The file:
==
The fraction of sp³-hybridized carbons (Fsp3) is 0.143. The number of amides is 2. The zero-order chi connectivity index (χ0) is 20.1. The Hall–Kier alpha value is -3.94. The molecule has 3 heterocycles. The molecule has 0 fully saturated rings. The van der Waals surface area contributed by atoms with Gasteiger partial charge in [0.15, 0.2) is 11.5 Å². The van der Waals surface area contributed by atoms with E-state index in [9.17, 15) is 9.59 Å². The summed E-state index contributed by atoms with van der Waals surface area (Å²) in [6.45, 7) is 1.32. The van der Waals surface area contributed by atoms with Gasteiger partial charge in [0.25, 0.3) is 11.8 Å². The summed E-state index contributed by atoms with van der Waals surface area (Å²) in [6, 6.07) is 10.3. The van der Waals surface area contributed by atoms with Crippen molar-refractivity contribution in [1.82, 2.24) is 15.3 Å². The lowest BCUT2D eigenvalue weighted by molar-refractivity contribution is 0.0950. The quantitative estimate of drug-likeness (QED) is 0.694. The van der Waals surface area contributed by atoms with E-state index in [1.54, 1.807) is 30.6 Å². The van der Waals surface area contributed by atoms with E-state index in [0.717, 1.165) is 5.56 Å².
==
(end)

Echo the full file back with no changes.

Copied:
The fraction of sp³-hybridized carbons (Fsp3) is 0.143. The number of amides is 2. The zero-order chi connectivity index (χ0) is 20.1. The Hall–Kier alpha value is -3.94. The molecule has 3 heterocycles. The molecule has 0 fully saturated rings. The van der Waals surface area contributed by atoms with Gasteiger partial charge in [0.15, 0.2) is 11.5 Å². The van der Waals surface area contributed by atoms with E-state index in [9.17, 15) is 9.59 Å². The summed E-state index contributed by atoms with van der Waals surface area (Å²) in [6.45, 7) is 1.32. The van der Waals surface area contributed by atoms with Gasteiger partial charge in [0.25, 0.3) is 11.8 Å². The summed E-state index contributed by atoms with van der Waals surface area (Å²) in [6, 6.07) is 10.3. The van der Waals surface area contributed by atoms with Crippen molar-refractivity contribution in [1.82, 2.24) is 15.3 Å². The lowest BCUT2D eigenvalue weighted by molar-refractivity contribution is 0.0950. The quantitative estimate of drug-likeness (QED) is 0.694. The van der Waals surface area contributed by atoms with E-state index in [1.54, 1.807) is 30.6 Å². The van der Waals surface area contributed by atoms with E-state index in [0.717, 1.165) is 5.56 Å².